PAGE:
I. Skin Bayou District. Commencing at the mouth of Salisaw Creek, thence up the same to a point where the Rogue’s Path crosses; thence along said path to Bear Meat’s old place; thence on a direct line to the two Knobs or Peaks, running between the same, to the nearest point of the State line; thence south along said line to the Arkansas River, and up the same to the place of beginning.
II. Illinois District. Commencing at the point where the Rogue’s Path crosses Salisaw Creek; thence on a direct line to Big Bear’s (Allen Gafford’s) on Elk Creek, and down said creek to its junction with Illinois River; thence crossing Short Mountain to Eli Harlin’s, (including said Harlin in the District;) thence along the road by Joseph Coodey’s and Dennis Biggs’ to Grand River, at Fort Gibson; thence on the main road to the ferry on the Verdigris River, down the same to the Arkansas River; thence down said river to the mouth of Salisaw Creek, and up the same to the place of beginning,
III. Canadian District. Commencing at the junction of the Arkansas and Canadian Rivers; thence up the Canadian to the Creek boundary; thence along the said boundary to the Arkansas River, and down the same to the place of beginning.
IV. Flint District. Commencing at the point where the Rogue’s Path crosses the Salisaw creek; thence along the line of Illinois District to the Illinois River; thence up said river to the mouth of Caney creek, and up said creek to Buffington’s, thence along the main old road to the crossing of the south branch of the Barren Fork of Illinois; thence up said creek to the State line, and along said line to the line of Skin Bayou District; thence west along said District line to the place of beginning.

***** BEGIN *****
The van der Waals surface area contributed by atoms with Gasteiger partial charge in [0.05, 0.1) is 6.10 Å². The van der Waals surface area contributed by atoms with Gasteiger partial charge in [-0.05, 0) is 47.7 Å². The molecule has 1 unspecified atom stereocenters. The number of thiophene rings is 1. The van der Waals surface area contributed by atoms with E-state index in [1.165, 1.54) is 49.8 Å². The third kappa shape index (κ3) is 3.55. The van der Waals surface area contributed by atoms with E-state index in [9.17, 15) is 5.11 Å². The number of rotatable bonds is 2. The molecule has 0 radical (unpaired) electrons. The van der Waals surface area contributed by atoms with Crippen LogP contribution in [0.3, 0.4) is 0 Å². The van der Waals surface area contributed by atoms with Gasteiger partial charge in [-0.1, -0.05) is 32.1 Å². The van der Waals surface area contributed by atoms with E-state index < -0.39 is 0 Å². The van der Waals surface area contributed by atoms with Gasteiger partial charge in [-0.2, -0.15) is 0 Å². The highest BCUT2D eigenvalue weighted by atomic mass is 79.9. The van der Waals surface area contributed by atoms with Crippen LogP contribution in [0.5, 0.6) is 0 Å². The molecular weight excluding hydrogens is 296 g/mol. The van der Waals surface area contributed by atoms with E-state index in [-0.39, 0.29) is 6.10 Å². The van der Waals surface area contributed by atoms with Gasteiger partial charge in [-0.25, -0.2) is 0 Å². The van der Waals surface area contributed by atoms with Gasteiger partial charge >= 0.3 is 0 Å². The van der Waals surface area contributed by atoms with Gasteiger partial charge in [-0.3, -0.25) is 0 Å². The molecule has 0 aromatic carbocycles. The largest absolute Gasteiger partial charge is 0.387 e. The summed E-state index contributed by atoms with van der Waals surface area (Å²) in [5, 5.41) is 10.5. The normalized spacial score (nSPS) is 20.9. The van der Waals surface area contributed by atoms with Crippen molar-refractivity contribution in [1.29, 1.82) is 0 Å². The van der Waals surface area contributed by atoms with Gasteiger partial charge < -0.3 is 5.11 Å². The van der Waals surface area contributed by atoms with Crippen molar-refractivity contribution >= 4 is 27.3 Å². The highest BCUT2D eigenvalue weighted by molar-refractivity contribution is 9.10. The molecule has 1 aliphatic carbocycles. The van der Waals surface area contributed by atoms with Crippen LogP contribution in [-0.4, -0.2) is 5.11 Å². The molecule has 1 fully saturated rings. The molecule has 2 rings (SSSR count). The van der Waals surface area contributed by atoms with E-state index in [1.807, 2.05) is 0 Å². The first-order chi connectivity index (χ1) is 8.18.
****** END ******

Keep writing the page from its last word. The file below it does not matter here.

V. Going Snake District. Commencing on Caney creek at Fawn’s Camp on the right, and following the path leading to Thos. F. Taylor’s until the same forks on the mountain; thence along the right hand old path (leaving said Taylor’s to the left,) to Dick Sanders’ on the Barren Fork; thence along the road to James McDaniel’s on Big Illinois; thence along the road or path leading to the Grand Saline, to Spring creek, thence up said creek to the crossing of the Washington county wagon road, at Gore’s old cabin, following said road to Flint creek, then up said creek to the State line; then south along said line to Flint District, and along the same to the place of beginning.
VI. Tahlequah District.
Commencing at Fawn’s Camp on Caney Creek, and following the line of Going Snake District to Spring creek; thence down said creek to Grand River, and down the same to Fort Gibson; thence along the line of Illinois District to the Illinois River; thence up said river to Caney creek, and up the same to the place of beginning.
VII. Delaware District.